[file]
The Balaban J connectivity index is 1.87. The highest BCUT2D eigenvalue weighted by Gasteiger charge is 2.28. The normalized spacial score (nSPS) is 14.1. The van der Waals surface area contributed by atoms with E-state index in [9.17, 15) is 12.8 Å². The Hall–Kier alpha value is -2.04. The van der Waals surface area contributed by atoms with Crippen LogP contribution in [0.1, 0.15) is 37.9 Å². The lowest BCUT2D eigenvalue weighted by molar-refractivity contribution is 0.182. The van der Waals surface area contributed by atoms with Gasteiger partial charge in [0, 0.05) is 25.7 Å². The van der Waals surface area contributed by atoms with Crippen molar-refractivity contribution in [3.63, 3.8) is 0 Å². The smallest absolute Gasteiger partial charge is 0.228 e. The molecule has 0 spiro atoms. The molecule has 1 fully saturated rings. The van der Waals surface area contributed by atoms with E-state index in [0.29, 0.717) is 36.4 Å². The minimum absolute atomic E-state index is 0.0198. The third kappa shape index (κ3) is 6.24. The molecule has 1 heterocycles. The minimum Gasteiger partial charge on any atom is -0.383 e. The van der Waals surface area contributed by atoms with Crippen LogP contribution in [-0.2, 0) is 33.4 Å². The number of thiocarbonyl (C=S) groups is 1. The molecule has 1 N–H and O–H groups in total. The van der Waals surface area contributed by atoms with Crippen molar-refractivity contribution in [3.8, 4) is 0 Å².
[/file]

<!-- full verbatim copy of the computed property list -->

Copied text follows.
The Balaban J connectivity index is 1.87. The highest BCUT2D eigenvalue weighted by Gasteiger charge is 2.28. The normalized spacial score (nSPS) is 14.1. The van der Waals surface area contributed by atoms with E-state index in [9.17, 15) is 12.8 Å². The Hall–Kier alpha value is -2.04. The van der Waals surface area contributed by atoms with Crippen LogP contribution in [0.1, 0.15) is 37.9 Å². The lowest BCUT2D eigenvalue weighted by molar-refractivity contribution is 0.182. The van der Waals surface area contributed by atoms with Gasteiger partial charge in [0, 0.05) is 25.7 Å². The van der Waals surface area contributed by atoms with Crippen molar-refractivity contribution in [3.63, 3.8) is 0 Å². The smallest absolute Gasteiger partial charge is 0.228 e. The molecule has 0 spiro atoms. The molecule has 1 fully saturated rings. The van der Waals surface area contributed by atoms with E-state index in [0.29, 0.717) is 36.4 Å². The minimum absolute atomic E-state index is 0.0198. The third kappa shape index (κ3) is 6.24. The molecule has 1 heterocycles. The minimum Gasteiger partial charge on any atom is -0.383 e. The van der Waals surface area contributed by atoms with Crippen LogP contribution in [-0.2, 0) is 33.4 Å². The number of thiocarbonyl (C=S) groups is 1. The molecule has 1 N–H and O–H groups in total. The van der Waals surface area contributed by atoms with Crippen molar-refractivity contribution in [3.8, 4) is 0 Å².